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Fellow travellers in the valley

by
17 October 2014

When Helen Jones failed to find a cancer-support group, she founded one. Now it is developing into a ministry, reports Pat Ashworth

Cancer support: some of the participants on a Firm Roots retreat day

Cancer support: some of the participants on a Firm Roots retreat day

THERE was a part of Helen Jones that wanted to forget all about her cancer treatment after it was over, and continue with her life as though it had never happened. Diagnosed with breast cancer in 2010 at the age of 40, she underwent a mastectomy, and then endured six gruelling months of chemotherapy, in what she describes as "physically a really horrible year".

Spiritually, however, it was a different matter. "I had a firm sense from the beginning that God had a purpose in this, and was going to use it to his glory and to do a work in me," she says.

"I had never felt closer to him. He completely held me through it, and gave me the strength every day. When I wanted to forget it ever happened, I just felt him saying that I needed to remember the story of his grace, in order to help other people."

She embarked on a search for Christian cancer-ministry in the UK, and was nonplussed to find nothing listed. She recalls how her hopes were raised as she trawled the internet, and came across a group meeting the following week to pray for people going through cancer - only to find it was in San Diego, in the United States. It was run by an Evangelical megachurch, Rock Church.

"I got in touch with its founder and said: 'God is putting this on my heart. I want to tell people God walks alongside us through cancer and gives us strength. How do I start such a ministry?'"

Start in the church where you are now, was the ad-vice she received: get the church's backing; share the vision; get them to pray for you. And then start a prayer group where people can find friendship, conversation, and support, and will pray for the people who come, and for those who cannot make it, but want someone to pray for them.

St Matthew's, Kingsdown, in Bristol, took up the vision. The Firm Roots Cancer Prayer Support Group met for the first time in June 2012, and has continued every month since, fulfilling its aim to walk alongside cancer sufferers and their families.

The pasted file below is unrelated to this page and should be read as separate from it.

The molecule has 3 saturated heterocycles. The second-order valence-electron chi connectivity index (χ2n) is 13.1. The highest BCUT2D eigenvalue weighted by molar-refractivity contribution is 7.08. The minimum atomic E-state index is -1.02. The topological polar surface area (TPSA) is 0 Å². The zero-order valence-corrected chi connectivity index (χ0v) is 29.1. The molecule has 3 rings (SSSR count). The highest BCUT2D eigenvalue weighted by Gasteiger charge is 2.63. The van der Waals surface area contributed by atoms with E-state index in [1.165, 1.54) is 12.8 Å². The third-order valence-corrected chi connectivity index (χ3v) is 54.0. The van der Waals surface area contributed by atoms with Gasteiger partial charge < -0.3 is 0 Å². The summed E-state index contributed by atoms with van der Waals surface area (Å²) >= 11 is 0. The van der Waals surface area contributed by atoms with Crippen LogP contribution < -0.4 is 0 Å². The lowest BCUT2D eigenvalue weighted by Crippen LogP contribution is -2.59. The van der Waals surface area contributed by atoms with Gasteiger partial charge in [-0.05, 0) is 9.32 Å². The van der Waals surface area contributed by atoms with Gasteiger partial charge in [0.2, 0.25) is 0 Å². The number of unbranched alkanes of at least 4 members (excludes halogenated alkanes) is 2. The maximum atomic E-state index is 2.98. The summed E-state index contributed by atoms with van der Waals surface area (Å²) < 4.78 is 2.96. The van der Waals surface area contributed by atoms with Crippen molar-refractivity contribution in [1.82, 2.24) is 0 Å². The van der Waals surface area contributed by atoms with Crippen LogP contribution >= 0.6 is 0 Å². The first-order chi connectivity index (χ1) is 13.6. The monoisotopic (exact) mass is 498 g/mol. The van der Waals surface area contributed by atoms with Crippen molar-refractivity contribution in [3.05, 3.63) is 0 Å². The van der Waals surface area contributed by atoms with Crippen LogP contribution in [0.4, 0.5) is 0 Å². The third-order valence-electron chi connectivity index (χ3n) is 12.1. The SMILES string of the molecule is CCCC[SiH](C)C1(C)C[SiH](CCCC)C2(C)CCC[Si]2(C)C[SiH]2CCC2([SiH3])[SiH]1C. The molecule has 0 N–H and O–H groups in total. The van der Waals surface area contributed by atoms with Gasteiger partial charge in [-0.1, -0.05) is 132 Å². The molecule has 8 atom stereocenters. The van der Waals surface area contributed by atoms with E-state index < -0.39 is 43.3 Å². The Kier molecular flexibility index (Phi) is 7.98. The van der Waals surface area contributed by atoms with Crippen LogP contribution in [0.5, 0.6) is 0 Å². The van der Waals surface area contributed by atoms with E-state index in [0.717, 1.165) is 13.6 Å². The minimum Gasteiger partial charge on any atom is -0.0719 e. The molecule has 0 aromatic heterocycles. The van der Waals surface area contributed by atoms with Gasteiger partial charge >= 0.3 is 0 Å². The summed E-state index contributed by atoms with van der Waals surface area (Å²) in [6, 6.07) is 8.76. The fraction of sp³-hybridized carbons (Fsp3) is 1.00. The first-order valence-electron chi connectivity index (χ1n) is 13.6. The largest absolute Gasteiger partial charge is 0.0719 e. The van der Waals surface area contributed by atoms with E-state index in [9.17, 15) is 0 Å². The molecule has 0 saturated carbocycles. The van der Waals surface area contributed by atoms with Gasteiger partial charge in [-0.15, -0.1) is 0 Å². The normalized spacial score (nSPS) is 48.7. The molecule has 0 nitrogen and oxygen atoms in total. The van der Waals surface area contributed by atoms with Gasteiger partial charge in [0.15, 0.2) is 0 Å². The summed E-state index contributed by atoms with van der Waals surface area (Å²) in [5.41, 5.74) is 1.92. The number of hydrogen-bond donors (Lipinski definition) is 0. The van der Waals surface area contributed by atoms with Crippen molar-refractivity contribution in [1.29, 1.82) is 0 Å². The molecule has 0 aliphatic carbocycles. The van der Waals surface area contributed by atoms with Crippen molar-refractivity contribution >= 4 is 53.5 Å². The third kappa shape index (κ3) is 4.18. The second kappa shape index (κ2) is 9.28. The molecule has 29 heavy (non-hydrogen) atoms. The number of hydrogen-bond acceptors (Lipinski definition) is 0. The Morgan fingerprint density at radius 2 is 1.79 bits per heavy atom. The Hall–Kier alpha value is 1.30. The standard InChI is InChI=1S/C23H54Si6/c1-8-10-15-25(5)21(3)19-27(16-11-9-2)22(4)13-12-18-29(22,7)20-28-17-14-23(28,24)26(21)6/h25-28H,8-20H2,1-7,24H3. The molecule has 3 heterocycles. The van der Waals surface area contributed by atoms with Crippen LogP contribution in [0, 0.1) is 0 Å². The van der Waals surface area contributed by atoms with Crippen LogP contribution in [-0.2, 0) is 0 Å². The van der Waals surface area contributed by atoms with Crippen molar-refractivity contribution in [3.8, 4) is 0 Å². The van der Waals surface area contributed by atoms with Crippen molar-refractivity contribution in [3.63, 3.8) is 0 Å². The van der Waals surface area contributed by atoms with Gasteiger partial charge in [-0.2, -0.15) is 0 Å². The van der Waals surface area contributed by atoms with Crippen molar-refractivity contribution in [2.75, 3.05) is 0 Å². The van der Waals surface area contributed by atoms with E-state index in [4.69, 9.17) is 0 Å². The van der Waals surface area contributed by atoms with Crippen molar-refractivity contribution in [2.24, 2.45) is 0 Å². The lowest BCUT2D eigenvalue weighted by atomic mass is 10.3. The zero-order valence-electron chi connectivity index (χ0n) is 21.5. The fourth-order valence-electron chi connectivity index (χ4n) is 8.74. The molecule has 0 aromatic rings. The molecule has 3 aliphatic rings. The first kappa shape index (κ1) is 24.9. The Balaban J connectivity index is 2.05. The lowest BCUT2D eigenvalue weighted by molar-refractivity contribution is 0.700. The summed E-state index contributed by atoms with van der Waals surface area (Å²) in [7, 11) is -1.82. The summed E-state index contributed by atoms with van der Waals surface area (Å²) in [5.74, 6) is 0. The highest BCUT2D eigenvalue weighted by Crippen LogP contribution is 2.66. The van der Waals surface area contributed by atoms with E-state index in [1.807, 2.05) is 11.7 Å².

THE nature and complexity of cancer is well articulated in sufferers' stories and comments on the Firm Roots website, where descriptions of trembling legs and hearts that almost stop on being given a diagnosis find a counterbalance in discovery of a new strength.

Andy Hunter, for instance, offers deep reflection on the "confusing picture" of words in Mark 9: "I believe; help thou mine unbelief." "I am not a cancer sufferer but a person with cancer. Sometimes this is messy," he says.

"This is the point of the text. For many of us, we do 'get' it, sometimes. Other times, we are not sure. Sometimes we are believing and walking. Sometimes our faith is strong and punching. Sometimes we need help. Sometimes it feels messy. Sometimes we are leaping, and sometimes we are limping."

The vision for Firm Roots - which is advertised in churches of all denominations in Bristol, and at the Oncology Hospital - has always been that it is not solely for people with cancer, but for their families, too.

"We have some who are, or have been, patients, and many who had cancer years ago, but say it still casts a shadow over their lives, and brings issues they still have to deal with," Mrs Jones says. The prayer group remains confidential.

"Often," she says, "they can't share with their family what's on their heart, because they don't want them to know how desperate they are feeling - how afraid they are of dying, or whatever." The organisation's strapline - "Strength for today, hope for tomorrow" - is something that carries encouragement for the bleak days, and for those facing death: "We still have hope through God."

Retreat days have developed out of the prayer support-group at Bristol. Mrs Jones describes these as "a combination of worship and music, a mixture of quiet time and encouragement".

Creativity features highly on these retreat days, whether in writing, relaxation, or massage, as does the prayer-and-share time, which provides "a chance to share each other's stories and encourage one another. That's been a real highlight."

Firm Roots is also spreading and developing geographically. Mrs Jones's husband, the Revd Ian Jones, trained for ordination at Trinity College, Bristol, and is serving his first curacy at St John the Baptist, Burscough, a move that has taken the family back to its roots in the north-west. The Lancashire Cancer Prayer Support Group resulted from the move, and has met monthly since February. A third group is planned for Birmingham.

 

THE vision for Firm Roots was always to offer practical as well as spiritual support for people going through cancer; something that had been at the discussion stage in Bristol at the time of the family's move.

During work with Macmillan in Lancashire, this has become a reality: 18 volunteers have just completed training to be able to offer practical assistance. The volunteers, linked with West Lancs CVS, will take meals to people, and do housework and gardening for those trying to cope on their own. The model can now be replicated in other groups.

Mrs Jones is currently writing a pack for churches on how to set up their own Firm Roots group. And funding from Macmillan, for whom Mrs Jones now works, will enable a conference and training day in 2015.

"When God was putting this on my heart, I thought: 'Why me? Choose someone else.' But I'm like the boy with the loaves and the fishes. And I really believe it is God's ministry, and that his passion for it lives in me."

 

www.firmroots.org.uk

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